Rigging Aileron Throws (deflectionz)

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Rigging Aileron Throws (deflectionz)

Postby Ebby » Wed Dec 11, 2013 8:16 pm

My goal is to have all wings covered before the spring equinox. That written, I am in the process of rigging the aileron throws of 25 degrees up and 20 degrees down as shown in the plans. I am using an electronic level on the upper surface of the aileron just as I do at work checking proper rigging. I place the level mid chord on the Hatz aileron with the trailing edge even with the wings trailing edge. I calibrate the level to 0 degrees and begin to move the centered (plumb) control stick watching the degrees count up to 25 degrees and set the appropriate aileron stop near the torque tube. Then I reverse the movement of the control stick watching the digital readout pass through zero and glad to see the control stick is plumb. Unfortunately with full opposite movement of the control stick I cannot achieve 20 degrees downward deflection.

From what I gather, there are three adjustments I can work with to find the proper combination which will yield 25 up and 20 down. It's getting a little frustrating as making one adjustment affects the other two. So I am asking for advice on a systematic method for setting the aileron throws.

The three adjustments I have to work with are (SEE ATTACHMENTS):

A - The control tube from the torque tube to the idler.
B - The control tube from the idler to the bellcrank.
C - The control rod from the bellcrank to the aileron.

All tubes measure out correctly according to plans. Each adjustable control has a left hand and right hand rod end so I can adjust the length by rotating the tube or rod.
Attachments
IMG_0003.JPG
IMG_0003.JPG (1.07 MiB) Viewed 2230 times
IMG_0004.JPG
IMG_0004.JPG (1.2 MiB) Viewed 2230 times
Ebby
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Re: Rigging Aileron Throws (deflectionz)

Postby mmcgrew » Thu Dec 12, 2013 12:08 pm

For what it is worth

I secured the stick at dead center

I secured the ailerons at neutral

I set the aileron bell crank at the middle of its travel

I connected the push pull tubes to the stick

I then connected the aileron control rods

My deflections came out to 2 1/2" up and 2" down

Works great

Note: if you go full aileron deflection in a Hatz - you will be upside down pretty quick. My plane requires very little movement for standard rate turns.

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Re: Rigging Aileron Throws (deflectionz)

Postby mmcgrew » Thu Dec 12, 2013 12:13 pm

PS - I also have thrown away the aluminum skinned ailerons. My personal opinion is they did not look right with a fabric wing ( even thou that is what Waco did). I have built fabric ailerons like the CB 1 and they are sooooo sweet.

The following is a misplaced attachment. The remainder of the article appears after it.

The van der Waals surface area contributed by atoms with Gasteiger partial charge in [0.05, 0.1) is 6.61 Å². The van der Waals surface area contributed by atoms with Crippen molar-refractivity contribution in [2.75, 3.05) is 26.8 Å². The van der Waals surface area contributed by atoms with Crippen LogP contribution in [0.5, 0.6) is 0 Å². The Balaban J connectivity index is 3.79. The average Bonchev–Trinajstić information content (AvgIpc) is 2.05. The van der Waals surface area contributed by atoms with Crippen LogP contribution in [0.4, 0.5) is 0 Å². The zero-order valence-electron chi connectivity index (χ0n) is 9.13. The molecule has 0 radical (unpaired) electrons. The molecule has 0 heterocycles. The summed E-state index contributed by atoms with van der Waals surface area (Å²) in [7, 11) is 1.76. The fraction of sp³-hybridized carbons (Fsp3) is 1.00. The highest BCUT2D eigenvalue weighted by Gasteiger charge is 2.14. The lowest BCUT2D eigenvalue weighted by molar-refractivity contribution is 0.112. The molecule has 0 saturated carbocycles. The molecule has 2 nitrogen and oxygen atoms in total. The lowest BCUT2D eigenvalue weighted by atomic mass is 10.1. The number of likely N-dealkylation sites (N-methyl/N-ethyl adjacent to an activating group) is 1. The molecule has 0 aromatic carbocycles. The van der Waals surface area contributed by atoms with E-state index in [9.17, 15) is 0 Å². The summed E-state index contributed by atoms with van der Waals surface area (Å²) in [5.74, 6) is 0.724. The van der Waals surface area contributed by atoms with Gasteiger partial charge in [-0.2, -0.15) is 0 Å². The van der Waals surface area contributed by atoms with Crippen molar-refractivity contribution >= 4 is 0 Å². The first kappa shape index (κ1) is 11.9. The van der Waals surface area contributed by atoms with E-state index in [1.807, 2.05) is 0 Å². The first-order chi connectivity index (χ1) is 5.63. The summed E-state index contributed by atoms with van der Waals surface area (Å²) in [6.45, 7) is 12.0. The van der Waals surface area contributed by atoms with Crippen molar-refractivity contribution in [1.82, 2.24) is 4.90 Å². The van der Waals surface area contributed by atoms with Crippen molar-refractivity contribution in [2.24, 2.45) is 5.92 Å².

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Re: Rigging Aileron Throws (deflectionz)

Postby Ebby » Thu Dec 12, 2013 4:12 pm

I'll give your method a try and see how the deflection angles match the plans. To me 25 up and 20 down seems high. As far as the aluminum ailerons go I've got too much time invested in pressing my own skins and fabricating to change horses in mid stream and build wood and fabric replacements.

Thanks much for your rigging recommendation.
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Re: Rigging Aileron Throws (deflectionz)

Postby mmcgrew » Thu Dec 12, 2013 6:20 pm

Some where in the plans the 25 - 20 degrees is stated at 2" and 2 1/2". I do not know if this (2 - 2 1/2" converts to 20 - 25 degrees)? But these numbers worked well for me. I know on the ailerons, I also pressed my own skin and it was a hard choice to trash them. But some one just starting might investigate this. I made the switch after seeing John Hanson's plane at OSH (he has fabric ailerons)

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Re: Rigging Aileron Throws (deflectionz)

Postby stearmoth » Fri Dec 13, 2013 7:01 am

Hi Folks,
Thanks for the input, will make use of this when assembling the aileron set up.
One thought about the aliminum ailerons: In fact, for us this has been the biggest challenge in the hole building of our Vintage Hatz have been the ailerons. The problem is finding the correct shape for the skins near the tip in order that it naturally blends into the wing tip bow. We assembled the ailerons attached to the wing and glued a sandwich with both top and bottom skins and a wood triangle. We used a slow curing elastic 2 komp. sealer because we feared that a rigid epoxy would fail in shear when torsion is applied. The aileron trailing edge we supported by attaching a straight lumber to the wing trailing edge and used a lot of spring clamps. This is not an easy task because the clamps tend to slip away from the triangle shaped trailing edge.

Not all 4 ailerons came out exactly the same and for a future project we would build a jig for this task for the goal to achieve a perfect shape. The big problem is that the aileron hinge line comes as far toward the tip as about 2 to 3" . Therefore a wooden aileron with some separate hinges can be built much easier.

At last, of course, it's a personal taste, but our aim has been to build the wings to look like on a Waco QCF....